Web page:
Academic Study Finds Reuters Middle East Coverage Tainted by Propaganda, Violates Company Principles

Roosevelt University academic study documents systematic use of propaganda by world's largest news agency

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Henry I. Silverman

Reuters promotes itself as a paragon of accurate and impartial reporting and its stories are read by millions of people who are led to believe they are being provided objective facts.

Chicago, IL (PRWEB) December 06, 2011

Roosevelt University academic study documents systematic use of propaganda by world's largest news agency.

A study published in the November/December issue of the Journal of Applied Business Research finds that Reuters coverage of the Middle East conflict is systematically tainted by propaganda and influences readers to side with the Palestinians and Arab states against the Israelis.

Researcher Henry Silverman of Roosevelt University analyzed a sample of fifty news-oriented articles published on the Reuters.com websites for the use of classic propaganda techniques, logical fallacies and violations of the Reuters Handbook of Journalism, a manual of guiding ethical principles for the company’s journalists. Across the articles, over 1,100 occurrences of propaganda, fallacies and handbook violations in 41 categories were identified and classified.

In the second part of the study, a group of thirty-three university students were surveyed, before and after reading the articles, to assess their attitudes and motivation to support one or the other belligerent parties in the Middle East conflict, i.e., the Palestinians/Arabs or the Israelis. The study found that on average, subject sentiment shifted significantly following the readings in favor of the Arabs and that this shift was associated with particular propaganda techniques and logical fallacies appearing in the stories.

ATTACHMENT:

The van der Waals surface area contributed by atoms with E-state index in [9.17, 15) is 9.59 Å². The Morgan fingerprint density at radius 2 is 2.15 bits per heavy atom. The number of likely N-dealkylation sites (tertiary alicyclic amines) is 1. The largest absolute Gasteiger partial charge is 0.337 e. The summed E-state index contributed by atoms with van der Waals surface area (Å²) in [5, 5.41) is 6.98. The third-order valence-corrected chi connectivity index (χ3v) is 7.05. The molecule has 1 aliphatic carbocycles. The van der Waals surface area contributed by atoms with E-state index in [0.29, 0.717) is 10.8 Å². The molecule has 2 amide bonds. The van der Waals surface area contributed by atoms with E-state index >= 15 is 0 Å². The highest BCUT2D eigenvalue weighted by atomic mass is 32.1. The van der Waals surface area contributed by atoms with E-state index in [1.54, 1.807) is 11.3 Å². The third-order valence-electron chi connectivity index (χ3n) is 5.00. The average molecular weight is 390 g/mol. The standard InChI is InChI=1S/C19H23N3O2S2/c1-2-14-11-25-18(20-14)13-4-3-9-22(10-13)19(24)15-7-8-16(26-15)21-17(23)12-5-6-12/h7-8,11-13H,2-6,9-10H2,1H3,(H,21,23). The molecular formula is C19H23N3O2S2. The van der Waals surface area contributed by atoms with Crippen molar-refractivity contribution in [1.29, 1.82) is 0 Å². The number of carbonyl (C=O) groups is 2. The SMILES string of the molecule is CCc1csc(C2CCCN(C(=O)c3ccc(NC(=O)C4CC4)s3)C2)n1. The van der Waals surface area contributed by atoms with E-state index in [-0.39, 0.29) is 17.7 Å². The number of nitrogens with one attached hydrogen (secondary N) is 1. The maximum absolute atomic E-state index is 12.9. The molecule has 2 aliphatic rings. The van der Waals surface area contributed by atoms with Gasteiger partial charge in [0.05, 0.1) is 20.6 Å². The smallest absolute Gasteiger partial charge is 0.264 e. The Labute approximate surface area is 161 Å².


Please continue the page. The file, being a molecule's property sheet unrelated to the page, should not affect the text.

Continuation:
“Governments have long used propaganda to whip up public support during wartime and to demonize enemies”, says Silverman. “Reuters is adopting these same techniques to covertly shape audience perceptions and opinion in violation of its corporate governance charter.” Silverman points out that this is particularly troubling since “the news agency promotes itself as a paragon of accurate and impartial reporting and its stories are read by millions of people who are led to believe they are being provided objective facts”.

A product of the merger between Thomson Corporation and Reuters Group PLC in 2008, Thomson Reuters is the largest multimedia news agency in the world; stories prepared by the company’s staff journalists are syndicated to hundreds of news and media outlets globally. Reuters publishes, on the internet, a handbook of standards and values for its journalists and maintains a corporate governance charter called the Trust Principles that commits its employees to “integrity, independence and freedom from bias”.

Dr. Henry Silverman is an Assistant Professor with the Heller College of Business and Chair of the Information Systems, Finance, Accounting and Real Estate Department. Employing a combination of qualitative and quantitative methods, Dr. Silverman’s research is focused on the analysis of corporate communications, disclosure materials, financial and legal documents. The above article can be read at http://sites.roosevelt.edu/hsilverman/files/2011/11/Reuters-article-JABR.pdf. More information is available by emailing: hsilverman(at)roosevelt(dot)edu

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